How Firms are Staying Agile for the Future

The Sacramento market continues to see Bay Area investors looking for quality properties with sensible returns, and TRI Commercial/CORFAC looks to capitalize on that activity with a recent management restructure.

By Lisa Brown | May 20, 2019 at 04:00 AM

SACRAMENTO—Industry veteran Ed Benoit has been in the trenches for many years as a broker and manager of the Sacramento office of TRI Commercial/CORFAC International. He’s now stepping away from day-to-day brokerage management to focus on the firm’s strategic priorities as Roseville/Sacramento regional manager. This represents a strategic repositioning effort for TRI in the Sacramento region, he says.

“The company is committed to fully developing the potential of brokers, while providing a sophisticated platform to support maximum performance,” says Benoit. “We are taking steps to be more agile as the industry evolves and prepare ourselves to make the most of any economic change on the horizon.”

In response, Cole Sweatt, vice president of TRI Commercial/CORFAC International, has been promoted to brokerage manager of the company’s Roseville and Sacramento offices. Sweatt and co-manager Rick Phillips will partner with Benoit.

Sweatt has spent nearly two decades in commercial real estate. In this new position, he plans to increase TRI participation in the CORFAC International network, encourage and incentivize cross-discipline deals, work with individual agents to set performance goals and increase revenue, mentor new brokers, and develop a companywide “boot camp” for all new recruits.

In this exclusive, Sweatt and Benoit discuss the new management team, strategic priorities, broker training, what’s on the horizon for the Sacramento market and the latest research trends. How does your joint leadership benefit the company?

Sweatt: Our leadership team has a deep bench. We each have 20 years or more in the industry with Ed Benoit and Rick Phillips having been with TRI since the beginning in Roseville. Going forward, Benoit will focus on long-term strategic goals, and Rick and I assume responsibility for day-to-day operations. With our range of experience, we’re well positioned to understand and balance the concerns of brokers in various disciplines. This multi-focal perspective also prepares us to maximize the company’s market position regardless of any economic fluctuations. How do you balance the competing concerns of day-to-day management with strategic priorities?

Benoit: We focus on intentionally incorporating the strategic priorities of the company in our daily management. Sharing management responsibilities as a team, we recognize collaboration and attention to detail as critical functions. Serving the needs of our brokers is our number one priority. Moving forward, what are the goals for the office? 

Benoit: Our unwavering goal is to equip our clients for success by delivering critical market information. We focus on representing the people and businesses in our local communities, while other brokerage platforms prioritize corporate users in the market. We balance our local roots with global reach, leveraging our connections in the CORFAC network to provide national/international coverage for our clients. How do you incorporate new talent? What type of training does TRI provide for rookies?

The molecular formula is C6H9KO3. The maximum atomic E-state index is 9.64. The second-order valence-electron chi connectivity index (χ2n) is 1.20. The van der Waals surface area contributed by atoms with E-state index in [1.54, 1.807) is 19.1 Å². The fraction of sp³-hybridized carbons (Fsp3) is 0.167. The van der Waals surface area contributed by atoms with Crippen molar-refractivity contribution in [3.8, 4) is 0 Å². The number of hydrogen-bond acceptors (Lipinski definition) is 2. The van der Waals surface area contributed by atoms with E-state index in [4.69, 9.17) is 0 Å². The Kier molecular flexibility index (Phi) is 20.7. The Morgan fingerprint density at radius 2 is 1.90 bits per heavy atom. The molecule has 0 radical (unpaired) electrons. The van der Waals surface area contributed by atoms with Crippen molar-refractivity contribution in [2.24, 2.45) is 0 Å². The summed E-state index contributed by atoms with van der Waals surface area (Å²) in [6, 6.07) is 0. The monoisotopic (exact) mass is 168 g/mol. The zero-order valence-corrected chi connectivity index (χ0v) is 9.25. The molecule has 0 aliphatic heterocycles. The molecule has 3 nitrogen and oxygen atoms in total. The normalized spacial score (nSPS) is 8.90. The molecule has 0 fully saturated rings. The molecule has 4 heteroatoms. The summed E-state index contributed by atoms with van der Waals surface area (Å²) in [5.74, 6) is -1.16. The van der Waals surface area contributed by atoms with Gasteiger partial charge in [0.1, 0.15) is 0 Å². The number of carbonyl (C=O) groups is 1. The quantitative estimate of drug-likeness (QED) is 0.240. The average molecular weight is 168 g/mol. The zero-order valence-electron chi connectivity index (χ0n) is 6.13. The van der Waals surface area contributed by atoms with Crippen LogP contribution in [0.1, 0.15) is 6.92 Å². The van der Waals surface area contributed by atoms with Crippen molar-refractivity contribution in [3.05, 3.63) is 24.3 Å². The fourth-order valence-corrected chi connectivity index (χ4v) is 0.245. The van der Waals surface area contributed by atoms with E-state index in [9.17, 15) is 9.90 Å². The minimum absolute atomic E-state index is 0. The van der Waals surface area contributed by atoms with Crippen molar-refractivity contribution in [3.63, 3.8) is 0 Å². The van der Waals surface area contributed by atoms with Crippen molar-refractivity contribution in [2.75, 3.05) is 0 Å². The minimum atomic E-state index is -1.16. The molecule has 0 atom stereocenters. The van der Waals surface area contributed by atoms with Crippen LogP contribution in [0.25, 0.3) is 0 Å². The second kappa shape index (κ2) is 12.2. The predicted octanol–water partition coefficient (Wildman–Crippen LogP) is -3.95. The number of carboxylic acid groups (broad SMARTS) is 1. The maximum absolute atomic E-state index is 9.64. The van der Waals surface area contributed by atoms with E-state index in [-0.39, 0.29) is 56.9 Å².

Sweatt: As a company, we are always in recruitment discussions with seasoned brokers, but we’re also building an emphasis on growing brokers organically, i.e., hiring and training young agents to fit our entrepreneurial model. Drawing from our experience and the experience of our CORFAC affiliates, we developed our own brokerage “boot camp” and training guidelines. The goal was to create a more detail-oriented collaborative training program than many of the larger brokerage houses provide. What’s on the horizon for the Sacramento region? Do you foresee any impending downturn?

Sweatt: The Sacramento market has long been a hub for companies seeking affordable, quality commercial real estate and an attractive housing market at all price points. Currently, inventory is down across all disciplines. Medical office space has dominated most of the recent construction. On the investment side, we’ve seen an increase in Bay Area investors looking for quality properties with sensible returns. This influx has driven our cap rates down and building prices up. Beyond that, being in the capital of California with an ever-growing population has led to the increased presence of state government in our region, which will continue into the foreseeable future. What types of trends are you seeing in the market as of first quarter?

Sweatt: Both the rising costs of housing and doing business in the Bay Area are causing a net migration to the East Bay and Sacramento/Roseville area. There are over 6,000 workers who commute each year into the San Francisco and Oakland markets from the Sacramento area. And, more than 7,000 commute to the Peninsula and Silicon Valley.

The Sac office market continues to move forward in 2019 and we anticipate the strong activity to continue, as Bay Area firms continue to look to the region as a viable option that offers a strong talent pool for hiring.

Investors also will continue to focus on the region as they seek quality real estate options with better returns on investment. Overall, Northern California continues to be a dynamic job generator and unemployment for the greater Sacramento region stood at a healthy 4.1% at the end of February.

At the start of first quarter 2019, the Sacramento industrial market sat at a record low vacancy rate of 4.13% due to high demand for logistical centers. There is approximately 900,000 square feet less than a year prior, and over 4.3 million square feet less than 24 months ago. This is due to leasing activity remaining high, as net absorption remains positive for the 15th consecutive quarter.

View original GlobeSt. Article here.